The Role of a Clinical Executor

A clinical executor is important in managing a deceased therapist's practice. When a therapist passes away, the responsibility of handling their practice falls upon the clinical executor. This individual is entrusted with various important tasks to ensure the smooth transition and continuation of the therapist's work or of closing the practice and overseeing the confidentiality of client records.

The primary responsibility of a clinical executor is to manage all administrative and legal aspects related to the therapist's practice after their death. This includes notifying clients, colleagues, and relevant authorities about the therapist's passing, as well as handling any necessary paperwork such as closing the practice, stopping any marketing or directory listings, and notifying insurance policies.

An important role of the clinical executor is safeguarding confidential information and maintaining client privacy. They must ensure that client records are securely stored or appropriately disposed of in compliance with applicable laws and regulations.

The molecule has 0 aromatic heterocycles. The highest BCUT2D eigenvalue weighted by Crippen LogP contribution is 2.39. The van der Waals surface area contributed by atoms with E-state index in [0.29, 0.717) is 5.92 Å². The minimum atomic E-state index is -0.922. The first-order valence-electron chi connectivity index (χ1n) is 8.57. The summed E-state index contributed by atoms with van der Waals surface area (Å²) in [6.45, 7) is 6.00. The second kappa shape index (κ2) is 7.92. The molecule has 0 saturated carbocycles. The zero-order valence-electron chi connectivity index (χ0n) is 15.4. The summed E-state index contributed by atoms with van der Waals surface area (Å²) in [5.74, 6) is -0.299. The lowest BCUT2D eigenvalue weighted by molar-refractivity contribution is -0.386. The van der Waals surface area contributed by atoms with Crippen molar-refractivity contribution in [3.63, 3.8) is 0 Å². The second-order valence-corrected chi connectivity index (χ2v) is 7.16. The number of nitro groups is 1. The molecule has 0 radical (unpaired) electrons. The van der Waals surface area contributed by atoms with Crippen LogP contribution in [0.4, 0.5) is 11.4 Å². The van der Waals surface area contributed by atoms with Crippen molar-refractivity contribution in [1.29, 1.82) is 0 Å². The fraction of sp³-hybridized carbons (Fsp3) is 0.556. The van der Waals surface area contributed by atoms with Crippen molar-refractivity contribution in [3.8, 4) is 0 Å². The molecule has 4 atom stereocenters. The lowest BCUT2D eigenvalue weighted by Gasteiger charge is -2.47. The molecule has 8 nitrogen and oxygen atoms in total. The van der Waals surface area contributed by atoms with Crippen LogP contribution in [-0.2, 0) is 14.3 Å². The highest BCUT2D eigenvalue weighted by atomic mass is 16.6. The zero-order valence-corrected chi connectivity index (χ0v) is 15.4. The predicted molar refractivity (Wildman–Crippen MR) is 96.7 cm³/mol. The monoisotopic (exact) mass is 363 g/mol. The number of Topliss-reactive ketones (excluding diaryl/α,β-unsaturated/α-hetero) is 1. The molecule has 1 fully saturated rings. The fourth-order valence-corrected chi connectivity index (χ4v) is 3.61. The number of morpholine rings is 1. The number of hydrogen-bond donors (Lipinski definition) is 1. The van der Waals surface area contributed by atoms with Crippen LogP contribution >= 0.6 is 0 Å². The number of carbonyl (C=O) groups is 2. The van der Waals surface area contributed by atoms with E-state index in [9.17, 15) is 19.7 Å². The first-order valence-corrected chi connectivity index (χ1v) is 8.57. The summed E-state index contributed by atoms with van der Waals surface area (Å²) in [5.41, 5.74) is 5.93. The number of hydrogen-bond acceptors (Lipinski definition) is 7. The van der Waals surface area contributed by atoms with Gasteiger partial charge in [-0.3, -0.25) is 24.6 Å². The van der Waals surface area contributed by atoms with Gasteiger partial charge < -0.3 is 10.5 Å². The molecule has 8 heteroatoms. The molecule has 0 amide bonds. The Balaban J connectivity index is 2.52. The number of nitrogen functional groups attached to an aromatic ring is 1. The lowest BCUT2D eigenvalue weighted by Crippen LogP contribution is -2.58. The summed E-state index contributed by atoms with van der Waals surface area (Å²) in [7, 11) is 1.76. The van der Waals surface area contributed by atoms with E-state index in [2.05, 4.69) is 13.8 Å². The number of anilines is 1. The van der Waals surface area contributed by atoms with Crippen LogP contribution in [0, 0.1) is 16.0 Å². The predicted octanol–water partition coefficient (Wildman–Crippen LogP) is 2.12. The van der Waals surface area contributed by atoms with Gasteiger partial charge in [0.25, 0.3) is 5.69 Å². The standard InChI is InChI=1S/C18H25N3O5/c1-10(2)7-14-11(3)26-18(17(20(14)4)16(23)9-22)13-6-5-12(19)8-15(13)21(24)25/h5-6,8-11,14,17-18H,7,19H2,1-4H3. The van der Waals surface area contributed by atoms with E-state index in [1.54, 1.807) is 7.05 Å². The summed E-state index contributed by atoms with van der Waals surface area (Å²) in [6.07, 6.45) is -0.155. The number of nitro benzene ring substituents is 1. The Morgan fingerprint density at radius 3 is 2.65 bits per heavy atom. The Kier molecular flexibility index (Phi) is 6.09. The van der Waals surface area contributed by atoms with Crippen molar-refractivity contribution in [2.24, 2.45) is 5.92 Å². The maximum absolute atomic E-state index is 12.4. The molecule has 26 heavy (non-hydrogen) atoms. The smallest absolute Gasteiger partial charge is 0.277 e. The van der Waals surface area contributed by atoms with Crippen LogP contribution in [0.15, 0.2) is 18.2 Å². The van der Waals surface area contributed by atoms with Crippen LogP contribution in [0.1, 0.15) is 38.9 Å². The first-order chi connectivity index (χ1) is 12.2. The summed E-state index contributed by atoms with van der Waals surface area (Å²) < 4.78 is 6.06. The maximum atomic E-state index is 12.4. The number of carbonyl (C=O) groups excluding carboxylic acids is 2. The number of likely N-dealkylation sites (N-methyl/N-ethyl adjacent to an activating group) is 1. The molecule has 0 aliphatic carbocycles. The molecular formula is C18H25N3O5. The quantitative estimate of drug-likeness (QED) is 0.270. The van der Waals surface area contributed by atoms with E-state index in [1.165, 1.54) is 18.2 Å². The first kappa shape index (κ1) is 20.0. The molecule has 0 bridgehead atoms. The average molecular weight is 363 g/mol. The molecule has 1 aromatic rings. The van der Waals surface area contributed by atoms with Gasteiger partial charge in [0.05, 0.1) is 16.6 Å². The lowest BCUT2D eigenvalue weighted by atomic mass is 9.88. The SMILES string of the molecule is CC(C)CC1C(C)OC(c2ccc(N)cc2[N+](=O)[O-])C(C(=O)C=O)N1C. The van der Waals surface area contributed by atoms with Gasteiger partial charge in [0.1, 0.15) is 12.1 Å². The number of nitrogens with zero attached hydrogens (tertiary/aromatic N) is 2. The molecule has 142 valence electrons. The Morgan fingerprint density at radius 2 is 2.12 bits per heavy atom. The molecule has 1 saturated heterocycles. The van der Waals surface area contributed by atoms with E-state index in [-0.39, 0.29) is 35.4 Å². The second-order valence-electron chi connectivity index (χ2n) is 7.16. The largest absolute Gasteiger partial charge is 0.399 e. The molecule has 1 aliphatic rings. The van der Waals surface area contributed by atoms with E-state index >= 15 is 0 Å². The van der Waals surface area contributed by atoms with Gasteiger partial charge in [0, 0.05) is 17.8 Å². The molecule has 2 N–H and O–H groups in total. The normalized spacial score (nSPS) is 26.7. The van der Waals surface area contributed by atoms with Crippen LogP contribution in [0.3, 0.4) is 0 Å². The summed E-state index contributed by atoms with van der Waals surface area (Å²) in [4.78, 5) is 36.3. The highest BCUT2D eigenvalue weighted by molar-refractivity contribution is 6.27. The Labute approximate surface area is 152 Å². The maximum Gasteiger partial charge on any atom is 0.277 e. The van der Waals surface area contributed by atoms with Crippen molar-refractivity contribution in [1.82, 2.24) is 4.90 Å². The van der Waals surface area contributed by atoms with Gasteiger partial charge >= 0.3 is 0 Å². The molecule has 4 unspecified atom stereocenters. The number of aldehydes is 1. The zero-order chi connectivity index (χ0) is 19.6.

For instance, my insurance company, Holistic, states that I have to keep client records for five years after completion of sessions. Yours probably does too. On speaking to them I discovered that this five year timescale also applies after my death. When I retire I knew I needed to keep my client records for five years. What I hadn't known was that if I die during that time, my executor needs to keep those records for the time remaining up to five years. This is in case there is a claim on my estate!

Who can be a clinical executor?

A clinical executor is most likely to be another therapist or supervisor. It would be someone familiar with the legal and ethical issues as regards running a practice such as appropriate handling of client records and confidentiality. It is important that clients know who might have access to their records in the event of your death or incapacitation. It may be a life partner who has helped in the business and whom the clients know has access to their records. This information should be stated in your client agreement. I let clients know that my husband helps with my business and will have access to records if needed.